Some investors rely on dividends for growing their wealth, and if you're one of those dividend sleuths, you might be intrigued to know that The Scotts Miracle-Gro Company (NYSE:SMG) is about to go ex-dividend in just 2 days. Investors can purchase shares before the 26th of May in order to be eligible for this dividend, which will be paid on the 10th of June.
Scotts Miracle-Gro's next dividend payment will be US$0.58 per share, on the back of last year when the company paid a total of US$2.32 to shareholders. Looking at the last 12 months of distributions, Scotts Miracle-Gro has a trailing yield of approximately 1.5% on its current stock price of $150.7. We love seeing companies pay a dividend, but it's also important to be sure that laying the golden eggs isn't going to kill our golden goose! So we need to check whether the dividend payments are covered, and if earnings are growing.
Dividends are typically paid from company earnings. If a company pays more in dividends than it earned in profit, then the dividend could be unsustainable. That's why it's good to see Scotts Miracle-Gro paying out a modest 42% of its earnings. That said, even highly profitable companies sometimes might not generate enough cash to pay the dividend, which is why we should always check if the dividend is covered by cash flow. Scotts Miracle-Gro paid out more free cash flow than it generated - 112%, to be precise - last year, which we think is concerningly high. We're curious about why the company paid out more cash than it generated last year, since this can be one of the early signs that a dividend may be unsustainable.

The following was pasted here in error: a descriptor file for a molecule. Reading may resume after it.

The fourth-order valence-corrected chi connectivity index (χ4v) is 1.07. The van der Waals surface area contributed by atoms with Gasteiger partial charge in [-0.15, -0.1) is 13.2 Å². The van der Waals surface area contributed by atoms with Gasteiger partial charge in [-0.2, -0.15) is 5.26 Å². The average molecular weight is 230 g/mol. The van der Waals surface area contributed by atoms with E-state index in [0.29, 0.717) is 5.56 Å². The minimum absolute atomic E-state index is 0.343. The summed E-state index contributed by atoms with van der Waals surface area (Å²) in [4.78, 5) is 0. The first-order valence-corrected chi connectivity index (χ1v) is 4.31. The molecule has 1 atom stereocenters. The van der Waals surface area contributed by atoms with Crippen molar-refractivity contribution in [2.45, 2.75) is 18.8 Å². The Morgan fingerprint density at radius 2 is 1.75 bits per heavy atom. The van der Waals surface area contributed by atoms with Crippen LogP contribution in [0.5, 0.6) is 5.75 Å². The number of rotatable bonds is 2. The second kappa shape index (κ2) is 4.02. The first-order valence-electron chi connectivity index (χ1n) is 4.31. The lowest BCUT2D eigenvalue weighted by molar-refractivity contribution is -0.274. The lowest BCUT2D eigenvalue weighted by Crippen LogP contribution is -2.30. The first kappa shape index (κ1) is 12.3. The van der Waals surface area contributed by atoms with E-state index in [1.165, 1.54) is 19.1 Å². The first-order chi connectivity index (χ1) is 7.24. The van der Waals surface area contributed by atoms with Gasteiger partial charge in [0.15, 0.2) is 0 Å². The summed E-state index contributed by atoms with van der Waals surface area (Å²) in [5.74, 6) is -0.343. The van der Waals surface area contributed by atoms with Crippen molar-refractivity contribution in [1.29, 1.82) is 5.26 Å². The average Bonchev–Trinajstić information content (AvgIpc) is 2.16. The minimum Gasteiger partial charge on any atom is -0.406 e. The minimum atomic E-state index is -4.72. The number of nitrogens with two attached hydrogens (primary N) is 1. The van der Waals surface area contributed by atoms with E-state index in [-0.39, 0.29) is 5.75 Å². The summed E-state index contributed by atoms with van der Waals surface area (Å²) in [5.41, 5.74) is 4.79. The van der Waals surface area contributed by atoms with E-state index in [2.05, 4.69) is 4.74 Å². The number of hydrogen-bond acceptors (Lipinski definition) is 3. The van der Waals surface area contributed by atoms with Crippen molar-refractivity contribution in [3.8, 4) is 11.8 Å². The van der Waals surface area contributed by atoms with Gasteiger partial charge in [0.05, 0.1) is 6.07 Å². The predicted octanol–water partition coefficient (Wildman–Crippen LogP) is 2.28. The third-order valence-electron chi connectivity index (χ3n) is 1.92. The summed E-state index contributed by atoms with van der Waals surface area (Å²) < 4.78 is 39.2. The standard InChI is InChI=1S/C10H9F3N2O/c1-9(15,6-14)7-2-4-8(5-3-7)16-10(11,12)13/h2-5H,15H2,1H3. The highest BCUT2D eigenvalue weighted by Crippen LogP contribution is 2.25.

Scotts Miracle-Gro paid out less in dividends than it reported in profits, but unfortunately it didn't generate enough cash to cover the dividend. Were this to happen repeatedly, this would be a risk to Scotts Miracle-Gro's ability to maintain its dividend.
Have Earnings And Dividends Been Growing?
Businesses with strong growth prospects usually make the best dividend payers, because it's easier to grow dividends when earnings per share are improving. Investors love dividends, so if earnings fall and the dividend is reduced, expect a stock to be sold off heavily at the same time. Fortunately for readers, Scotts Miracle-Gro's earnings per share have been growing at 18% a year for the past five years. Earnings have been growing at a decent rate, but we're concerned dividend payments consumed most of the company's cash flow over the past year.
The main way most investors will assess a company's dividend prospects is by checking the historical rate of dividend growth. Scotts Miracle-Gro has delivered 17% dividend growth per year on average over the past ten years. Both per-share earnings and dividends have both been growing rapidly in recent times, which is great to see.
The Bottom Line
Should investors buy Scotts Miracle-Gro for the upcoming dividend? We're glad to see the company has been improving its earnings per share while also paying out a low percentage of income. However, it's not great to see it paying out what we see as an uncomfortably high percentage of its cash flow. While it does have some good things going for it, we're a bit ambivalent and it would take more to convince us of Scotts Miracle-Gro's dividend merits.
So while Scotts Miracle-Gro looks good from a dividend perspective, it's always worthwhile being up to date with the risks involved in this stock. Be aware that Scotts Miracle-Gro is showing 2 warning signs in our investment analysis, and 1 of those is a bit concerning...
If you're in the market for dividend stocks, we recommend checking our list of top dividend stocks with a greater than 2% yield and an upcoming dividend.
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This article by Simply Wall St is general in nature. It does not constitute a recommendation to buy or sell any stock, and does not take account of your objectives, or your financial situation. We aim to bring you long-term focused analysis driven by fundamental data. Note that our analysis may not factor in the latest price-sensitive company announcements or qualitative material. Simply Wall St has no position in any stocks mentioned. Thank you for reading.